Older siblings can be more influential to kids than parents, study finds 1 month ago

Older siblings can be more influential to kids than parents, study finds

To my little boy, there is no-one in this world quite as cool as his big sister.

He wants to play with her and colour with her, and he will watch hour after hour of Barbie, Life in the Dreamhouse and even let her do his toenails the same shade of pink as hers. She is in every way his idol. (Not that I blame him, she is one cool girl, that one!)

That is the thing about siblings, though, they are often our closest friends (and, sometimes, worst enemies) and will influence us more than most other people in our lives. In fact, according to a variety of different studies, even more so than our parents will.

And for those with older siblings, research shows that they are so much more than the people who pick on you as a kid (which we all know they do!) Apparently, older sibs can predict things like your academic success, smoking habit, or even your likelihood to get pregnant. In fact, for better or worse, siblings are excellent predictors of adult behavior.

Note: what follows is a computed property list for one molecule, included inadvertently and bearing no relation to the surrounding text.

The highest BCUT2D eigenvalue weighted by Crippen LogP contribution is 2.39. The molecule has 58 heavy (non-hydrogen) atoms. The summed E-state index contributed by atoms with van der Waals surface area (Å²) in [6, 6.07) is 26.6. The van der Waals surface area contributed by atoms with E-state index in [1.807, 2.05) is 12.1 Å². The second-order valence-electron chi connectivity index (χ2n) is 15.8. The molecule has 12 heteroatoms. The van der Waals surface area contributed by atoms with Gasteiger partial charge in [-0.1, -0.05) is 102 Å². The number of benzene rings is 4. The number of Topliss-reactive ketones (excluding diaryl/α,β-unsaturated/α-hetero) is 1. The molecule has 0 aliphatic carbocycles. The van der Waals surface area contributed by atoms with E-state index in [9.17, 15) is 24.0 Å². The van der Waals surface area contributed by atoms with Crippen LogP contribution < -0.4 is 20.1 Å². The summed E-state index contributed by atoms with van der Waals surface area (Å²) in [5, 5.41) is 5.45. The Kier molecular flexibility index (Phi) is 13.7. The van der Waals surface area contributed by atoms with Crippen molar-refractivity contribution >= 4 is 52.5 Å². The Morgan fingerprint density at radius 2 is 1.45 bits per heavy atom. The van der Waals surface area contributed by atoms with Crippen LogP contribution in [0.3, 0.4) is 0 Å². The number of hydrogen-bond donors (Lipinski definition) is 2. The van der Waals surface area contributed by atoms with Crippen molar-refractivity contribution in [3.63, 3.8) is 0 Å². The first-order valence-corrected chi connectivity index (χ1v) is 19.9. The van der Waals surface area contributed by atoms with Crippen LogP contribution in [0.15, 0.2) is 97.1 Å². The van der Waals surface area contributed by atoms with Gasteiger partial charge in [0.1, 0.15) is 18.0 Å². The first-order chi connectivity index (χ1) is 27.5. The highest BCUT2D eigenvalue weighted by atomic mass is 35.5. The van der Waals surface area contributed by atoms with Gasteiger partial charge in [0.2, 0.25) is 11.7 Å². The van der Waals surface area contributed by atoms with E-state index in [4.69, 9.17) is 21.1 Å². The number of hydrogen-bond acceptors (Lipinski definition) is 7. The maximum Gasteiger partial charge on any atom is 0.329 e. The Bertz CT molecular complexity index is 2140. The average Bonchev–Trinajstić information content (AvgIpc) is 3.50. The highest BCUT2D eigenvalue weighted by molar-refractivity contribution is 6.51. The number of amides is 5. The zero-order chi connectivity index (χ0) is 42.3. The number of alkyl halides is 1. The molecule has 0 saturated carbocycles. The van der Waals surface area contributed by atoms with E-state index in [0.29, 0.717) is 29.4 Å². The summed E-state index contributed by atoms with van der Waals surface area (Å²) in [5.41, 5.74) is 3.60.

The reason being younger siblings often pick up on their older siblings' behaviour –and are very likely to copy them. In a 2004 study, Richard Rende, a professor of psychiatry at Brown University, helped find evidence supporting the idea that siblings may be the single most important influence on children.

The study, which focused mainly on smoking habits, looked at families where the parents smoked and also those where the older sibling smoked, to measure and compare their influence.

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Rende told NPR: "Both can have an effect, but in a lot of studies they've found that the effect an older sibling smoking has is greater than the effect that parental smoking has."

When one sibling is a smoker, Rende's study found that the other sibling is 25 percent more likely to smoke. The risk is even higher with drinking, at 36 percent.

It is also important to note that older sibling's good behaviours are "just as contagious as bad."

Phew!